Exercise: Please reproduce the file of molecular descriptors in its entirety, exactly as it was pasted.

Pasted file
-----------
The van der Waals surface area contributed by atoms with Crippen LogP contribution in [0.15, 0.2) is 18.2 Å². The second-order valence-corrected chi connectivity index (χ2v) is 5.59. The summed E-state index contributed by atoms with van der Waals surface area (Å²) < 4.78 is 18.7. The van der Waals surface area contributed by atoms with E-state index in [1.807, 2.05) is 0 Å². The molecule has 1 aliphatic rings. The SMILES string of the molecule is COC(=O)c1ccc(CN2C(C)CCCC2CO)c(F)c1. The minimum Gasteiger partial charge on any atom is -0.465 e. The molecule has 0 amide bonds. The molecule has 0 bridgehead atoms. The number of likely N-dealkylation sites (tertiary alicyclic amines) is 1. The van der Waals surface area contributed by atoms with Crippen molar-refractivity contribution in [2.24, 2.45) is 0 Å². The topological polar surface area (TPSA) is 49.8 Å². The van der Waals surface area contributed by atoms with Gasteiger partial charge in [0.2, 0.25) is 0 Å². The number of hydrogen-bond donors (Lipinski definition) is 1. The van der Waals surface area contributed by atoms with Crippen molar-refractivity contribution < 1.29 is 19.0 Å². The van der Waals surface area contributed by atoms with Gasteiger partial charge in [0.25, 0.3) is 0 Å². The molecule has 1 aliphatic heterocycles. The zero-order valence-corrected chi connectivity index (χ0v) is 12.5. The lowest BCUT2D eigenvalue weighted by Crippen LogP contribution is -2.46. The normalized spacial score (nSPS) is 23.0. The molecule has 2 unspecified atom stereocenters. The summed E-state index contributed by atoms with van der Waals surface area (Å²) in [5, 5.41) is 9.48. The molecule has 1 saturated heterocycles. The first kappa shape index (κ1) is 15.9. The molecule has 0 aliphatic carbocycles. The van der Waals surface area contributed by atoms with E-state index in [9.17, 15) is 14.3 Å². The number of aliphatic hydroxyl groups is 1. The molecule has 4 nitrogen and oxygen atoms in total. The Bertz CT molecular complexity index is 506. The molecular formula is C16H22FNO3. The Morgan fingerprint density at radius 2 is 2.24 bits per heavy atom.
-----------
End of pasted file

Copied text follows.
The van der Waals surface area contributed by atoms with Crippen LogP contribution in [0.15, 0.2) is 18.2 Å². The second-order valence-corrected chi connectivity index (χ2v) is 5.59. The summed E-state index contributed by atoms with van der Waals surface area (Å²) < 4.78 is 18.7. The van der Waals surface area contributed by atoms with E-state index in [1.807, 2.05) is 0 Å². The molecule has 1 aliphatic rings. The SMILES string of the molecule is COC(=O)c1ccc(CN2C(C)CCCC2CO)c(F)c1. The minimum Gasteiger partial charge on any atom is -0.465 e. The molecule has 0 amide bonds. The molecule has 0 bridgehead atoms. The number of likely N-dealkylation sites (tertiary alicyclic amines) is 1. The van der Waals surface area contributed by atoms with Crippen molar-refractivity contribution in [2.24, 2.45) is 0 Å². The topological polar surface area (TPSA) is 49.8 Å². The van der Waals surface area contributed by atoms with Gasteiger partial charge in [0.2, 0.25) is 0 Å². The number of hydrogen-bond donors (Lipinski definition) is 1. The van der Waals surface area contributed by atoms with Crippen molar-refractivity contribution < 1.29 is 19.0 Å². The van der Waals surface area contributed by atoms with Gasteiger partial charge in [0.25, 0.3) is 0 Å². The molecule has 1 aliphatic heterocycles. The zero-order valence-corrected chi connectivity index (χ0v) is 12.5. The lowest BCUT2D eigenvalue weighted by Crippen LogP contribution is -2.46. The normalized spacial score (nSPS) is 23.0. The molecule has 2 unspecified atom stereocenters. The summed E-state index contributed by atoms with van der Waals surface area (Å²) in [5, 5.41) is 9.48. The molecule has 1 saturated heterocycles. The first kappa shape index (κ1) is 15.9. The molecule has 0 aliphatic carbocycles. The van der Waals surface area contributed by atoms with E-state index in [9.17, 15) is 14.3 Å². The number of aliphatic hydroxyl groups is 1. The molecule has 4 nitrogen and oxygen atoms in total. The Bertz CT molecular complexity index is 506. The molecular formula is C16H22FNO3. The Morgan fingerprint density at radius 2 is 2.24 bits per heavy atom.